Our next stop was the lovely Punakha valley…..The weather was wonderful for our drive from Paro to Punakha. While it is only 120km, it would take 4 hours on the ‘main highway’ of Bhutan which was built by Indian workers 40 years ago, and is still managed by them to this day. I was looking forward to the drive, as we were heading over the pass at Dochu La – at 3000 metres, this pass has stunning views to the Himalayan range on a clear day. And it was a stunning clear day, and it seems every day in Bhutan in December is like this!
From the pass, we headed down to the Punakha valley. At 1200m in altitude, it is a lush green valley in comparison to Paro and Thimpu, where they grow great fruit and vegetables. The first thing you see is Punakha dzong, situated at the confluence of the Mama and Papa rivers in the Punakha valley. Apparently the Mama river is calm and zen and the Papa river is a bit violent. This fits nicely with what I have been learning about buddhism from our guide – women apparently stand for wisdom and compassion, and men stand for power and energy. We didn’t stop at the Dzong, but headed on to the Uma Punakha, further up the valley. It is a stunning tiny resort with 10 rooms and an amazing view up the green river valley.
We had another huge lunch (chicken wings, a club sandwich and ice-cream), and then summoned up the courage to go for a stroll. We headed up the hill to Chorten Nibu which is famous for when Drukpa Kunley (the ‘divine madman’ – more on him later) observed a witches coven plotting to hurt some villagers so he threw a stick at them from a distant hilltop. The stick eventually turned into a beautiful tree where they built the monastery Chorten Nibu. We then strolled down through the rice fields back to the hotel for more food and a big nights sleep.
The next morning, it was another glorious day and we took a stroll along the Mama river in the Punakha valley. We started from the ‘Aman bridge’, so named as it is near the Aman hotel, which doesn’t have a road, the guests get shuttled up from the bridge in golf buggies. We were met by a gorgeous fat dog who lives at the Aman (apparently he used to live at the Uma Punakha, but he upgraded a few months ago to the Aman, where he appears remarkably well fed). He guided us across the rice fields and through a little village full of friendly Bhutanese, including some cute kids who showed us their bows. They couldn’t have been more than about 6 years old but they were pretty good shots.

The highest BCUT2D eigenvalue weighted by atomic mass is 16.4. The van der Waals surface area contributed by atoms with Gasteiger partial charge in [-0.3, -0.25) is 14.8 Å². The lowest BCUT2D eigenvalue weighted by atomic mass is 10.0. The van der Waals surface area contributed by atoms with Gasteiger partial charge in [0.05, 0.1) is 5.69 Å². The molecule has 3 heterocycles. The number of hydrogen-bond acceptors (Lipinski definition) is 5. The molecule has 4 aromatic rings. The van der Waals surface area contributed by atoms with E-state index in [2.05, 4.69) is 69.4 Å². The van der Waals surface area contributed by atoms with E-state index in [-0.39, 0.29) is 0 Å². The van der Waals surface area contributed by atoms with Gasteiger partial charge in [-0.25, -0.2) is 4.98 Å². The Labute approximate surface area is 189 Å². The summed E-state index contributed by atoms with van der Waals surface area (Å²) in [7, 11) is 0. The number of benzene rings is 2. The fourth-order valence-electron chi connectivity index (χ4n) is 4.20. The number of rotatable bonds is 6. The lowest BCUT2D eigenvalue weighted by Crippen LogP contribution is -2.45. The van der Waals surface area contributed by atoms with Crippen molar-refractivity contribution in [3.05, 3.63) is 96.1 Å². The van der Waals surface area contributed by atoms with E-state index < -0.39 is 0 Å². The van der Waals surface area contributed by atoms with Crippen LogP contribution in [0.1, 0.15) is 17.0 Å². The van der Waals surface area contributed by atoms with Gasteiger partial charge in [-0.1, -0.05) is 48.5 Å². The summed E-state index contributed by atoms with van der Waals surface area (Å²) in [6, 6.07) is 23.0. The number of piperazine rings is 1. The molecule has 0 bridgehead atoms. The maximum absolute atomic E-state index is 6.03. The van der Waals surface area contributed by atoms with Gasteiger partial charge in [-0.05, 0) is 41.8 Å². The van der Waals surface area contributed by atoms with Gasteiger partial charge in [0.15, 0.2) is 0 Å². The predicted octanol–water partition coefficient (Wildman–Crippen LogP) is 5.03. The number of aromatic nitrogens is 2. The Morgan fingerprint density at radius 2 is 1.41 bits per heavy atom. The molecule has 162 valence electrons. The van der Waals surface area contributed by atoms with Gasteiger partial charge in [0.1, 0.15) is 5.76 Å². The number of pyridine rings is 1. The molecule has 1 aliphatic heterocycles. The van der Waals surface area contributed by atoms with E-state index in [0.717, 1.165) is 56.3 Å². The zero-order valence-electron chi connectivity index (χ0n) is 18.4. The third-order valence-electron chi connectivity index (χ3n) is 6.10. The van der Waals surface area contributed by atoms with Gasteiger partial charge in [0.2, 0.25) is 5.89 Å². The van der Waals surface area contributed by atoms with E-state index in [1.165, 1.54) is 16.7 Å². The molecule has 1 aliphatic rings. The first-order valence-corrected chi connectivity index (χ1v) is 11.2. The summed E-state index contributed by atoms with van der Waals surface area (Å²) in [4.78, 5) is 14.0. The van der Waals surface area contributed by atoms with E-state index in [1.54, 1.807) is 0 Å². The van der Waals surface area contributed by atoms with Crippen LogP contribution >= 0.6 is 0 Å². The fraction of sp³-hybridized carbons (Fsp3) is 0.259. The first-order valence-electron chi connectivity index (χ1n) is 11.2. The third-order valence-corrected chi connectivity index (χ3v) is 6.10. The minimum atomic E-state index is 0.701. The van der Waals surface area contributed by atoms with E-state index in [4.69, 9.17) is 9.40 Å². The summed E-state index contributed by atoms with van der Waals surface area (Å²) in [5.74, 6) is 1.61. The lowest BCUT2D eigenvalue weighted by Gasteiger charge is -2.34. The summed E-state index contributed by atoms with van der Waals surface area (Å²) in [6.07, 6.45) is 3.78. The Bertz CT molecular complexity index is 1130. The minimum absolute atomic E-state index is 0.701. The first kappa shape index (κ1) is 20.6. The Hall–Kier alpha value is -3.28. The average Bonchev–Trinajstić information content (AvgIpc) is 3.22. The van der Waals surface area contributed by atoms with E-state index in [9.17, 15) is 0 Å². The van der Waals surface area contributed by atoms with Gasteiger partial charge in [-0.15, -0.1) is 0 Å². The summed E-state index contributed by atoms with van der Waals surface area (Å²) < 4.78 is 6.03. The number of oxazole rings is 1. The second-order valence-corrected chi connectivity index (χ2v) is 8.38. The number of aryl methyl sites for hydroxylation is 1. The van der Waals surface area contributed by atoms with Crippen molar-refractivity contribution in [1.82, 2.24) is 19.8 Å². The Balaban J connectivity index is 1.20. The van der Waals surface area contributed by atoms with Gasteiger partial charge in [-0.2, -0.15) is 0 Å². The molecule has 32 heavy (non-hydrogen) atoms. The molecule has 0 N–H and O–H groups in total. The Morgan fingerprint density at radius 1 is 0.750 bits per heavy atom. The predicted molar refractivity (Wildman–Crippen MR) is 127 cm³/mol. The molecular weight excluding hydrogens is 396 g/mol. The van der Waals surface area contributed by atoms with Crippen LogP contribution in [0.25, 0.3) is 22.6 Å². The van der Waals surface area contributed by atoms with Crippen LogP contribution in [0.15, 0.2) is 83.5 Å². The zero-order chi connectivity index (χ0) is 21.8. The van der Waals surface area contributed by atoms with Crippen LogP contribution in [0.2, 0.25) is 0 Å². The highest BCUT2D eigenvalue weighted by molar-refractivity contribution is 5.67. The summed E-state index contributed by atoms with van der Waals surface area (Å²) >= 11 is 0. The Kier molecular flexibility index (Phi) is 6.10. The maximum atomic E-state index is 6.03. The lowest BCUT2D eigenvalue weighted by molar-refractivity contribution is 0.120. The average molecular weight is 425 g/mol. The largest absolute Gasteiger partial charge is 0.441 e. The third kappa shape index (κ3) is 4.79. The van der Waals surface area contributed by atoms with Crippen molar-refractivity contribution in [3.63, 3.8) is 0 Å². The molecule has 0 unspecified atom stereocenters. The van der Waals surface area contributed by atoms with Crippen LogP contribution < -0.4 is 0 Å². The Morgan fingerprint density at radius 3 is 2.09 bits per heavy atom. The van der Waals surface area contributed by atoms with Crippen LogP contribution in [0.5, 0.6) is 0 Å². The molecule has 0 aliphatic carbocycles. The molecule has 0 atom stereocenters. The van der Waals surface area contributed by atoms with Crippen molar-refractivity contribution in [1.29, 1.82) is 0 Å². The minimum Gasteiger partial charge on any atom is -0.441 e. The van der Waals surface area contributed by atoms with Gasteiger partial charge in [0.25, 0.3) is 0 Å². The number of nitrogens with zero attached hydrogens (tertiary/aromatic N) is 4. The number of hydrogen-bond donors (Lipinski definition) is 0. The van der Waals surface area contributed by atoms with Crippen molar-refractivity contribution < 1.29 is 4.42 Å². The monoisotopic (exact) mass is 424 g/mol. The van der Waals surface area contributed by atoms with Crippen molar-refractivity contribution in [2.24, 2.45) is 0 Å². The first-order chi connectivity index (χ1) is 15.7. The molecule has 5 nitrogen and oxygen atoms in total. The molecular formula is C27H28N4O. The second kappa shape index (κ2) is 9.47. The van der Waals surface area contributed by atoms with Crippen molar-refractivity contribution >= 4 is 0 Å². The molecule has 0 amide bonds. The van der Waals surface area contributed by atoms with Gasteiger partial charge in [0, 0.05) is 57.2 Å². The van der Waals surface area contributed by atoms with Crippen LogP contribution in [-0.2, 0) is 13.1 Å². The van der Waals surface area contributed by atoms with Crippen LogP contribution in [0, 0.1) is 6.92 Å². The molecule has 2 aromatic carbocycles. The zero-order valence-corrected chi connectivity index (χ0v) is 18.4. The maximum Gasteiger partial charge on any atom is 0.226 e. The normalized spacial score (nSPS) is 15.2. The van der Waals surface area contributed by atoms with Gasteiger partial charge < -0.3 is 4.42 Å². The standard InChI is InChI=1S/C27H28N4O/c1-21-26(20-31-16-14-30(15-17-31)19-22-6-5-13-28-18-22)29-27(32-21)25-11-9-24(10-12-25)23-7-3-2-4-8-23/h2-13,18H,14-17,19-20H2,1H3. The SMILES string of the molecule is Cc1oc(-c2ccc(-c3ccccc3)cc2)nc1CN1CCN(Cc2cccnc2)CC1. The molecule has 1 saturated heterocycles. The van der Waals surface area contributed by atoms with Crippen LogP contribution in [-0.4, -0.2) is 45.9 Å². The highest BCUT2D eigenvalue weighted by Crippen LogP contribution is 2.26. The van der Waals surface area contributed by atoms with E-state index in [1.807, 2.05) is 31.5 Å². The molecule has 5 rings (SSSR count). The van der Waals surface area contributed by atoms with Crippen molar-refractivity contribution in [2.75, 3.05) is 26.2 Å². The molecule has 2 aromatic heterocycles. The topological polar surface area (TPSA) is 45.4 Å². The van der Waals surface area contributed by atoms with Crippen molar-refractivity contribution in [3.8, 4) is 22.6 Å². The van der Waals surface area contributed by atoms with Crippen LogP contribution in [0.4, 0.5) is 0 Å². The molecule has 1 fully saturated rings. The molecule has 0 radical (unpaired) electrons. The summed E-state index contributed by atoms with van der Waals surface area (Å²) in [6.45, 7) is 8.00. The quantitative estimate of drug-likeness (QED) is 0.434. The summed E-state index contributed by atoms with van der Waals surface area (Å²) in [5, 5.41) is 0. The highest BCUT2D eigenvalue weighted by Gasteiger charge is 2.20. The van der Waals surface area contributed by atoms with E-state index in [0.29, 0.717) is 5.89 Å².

The dog then took us up the hill to Khamsum Yuelley Namgyal Chorten. It is a lovely temple dedicated to the current king and built by his mum, who lives just behind, and it was consecrated in 1999. The paintings were some of the nicest we saw in Bhutan. From the Chorten we wandered down the hill and through some more fields, helping ourselves to some delicious tomatillos and guavas from the trees on the hillside farms. I did ask our guide whether this constituted theft, and in true buddhist style, he responded that it was fine as the farmers had an abundance.
We wandered along the glacial Mama Chu river, which reminded me of the rivers in NZ, and found some illegal fishing nets in the river. It is technically against the law to kill any animals in Bhutan (all meat is imported from India or Bangladesh), and fishing in the national park is completely outlawed. We took the nets out of the river and shredded them, popping them in the backpack to dispose of later.
Heading up from the river to the hotel we met some cool young boys playing cowboys. They told us how many cows they each had. Like most young bhutanese boys they had knives tied around their waists and were ready for anything. Within a minute or two they had denied all knowledge of the fishing nets but one of them scurried off to the village to find the culprits, two entrepreneurial teenagers who had been selling fish to some of the locals and who were very upset that we had ruined their fishing nets. But like most bhutanese, there wasn’t an ounce of aggression. After a chat about the fishing rules we were back to the hotel for another enormous lunch…., beef skewers, amazing Caesar salad and more cake and ice-cream.
In the afternoon we headed down to Punakha to see the fortress. – Punakha Dzong. Its winter, so the fortress is home to all the monks who decamp from Thimpu during the winter. As a result, opening hours were really curtailed and we had to wrestle a scrum of Indian tourists to get in the door. Punakha Dzong was the second fortress built in Bhutan and it is definitely the loveliest.
The light was magical, and husband and I were forced to pose in front of the famous window in the Dzong where the king and queen had their photo taken.
After a strenuous day of sightseeing, we had a fabulous massage overlooking the river, followed by another enormous meal. At this rate I will be rolling home.
The next morning, fortified by a breakfast of French toast and bacon, it was time to head back to Thimphu. Our last stop in Punakha was at Chimi Lakhang (no dog temple), built in 1499 to honour Drukpa Kunley – the divine madman.
Drukpa Kunley apparently had a creative way of practising buddhism through sex and alcohol – the rock n roll buddhist! He apparently slept with over 5000 women, but it was all honourable as his outrageous behaviour encouraged people to think about things differently. He is still very honoured today, and there are souvenir phalluses galore for the tourists. Apparently it is a great place to go for a fertility blessing.
After that we headed back to Thimphu….to be continued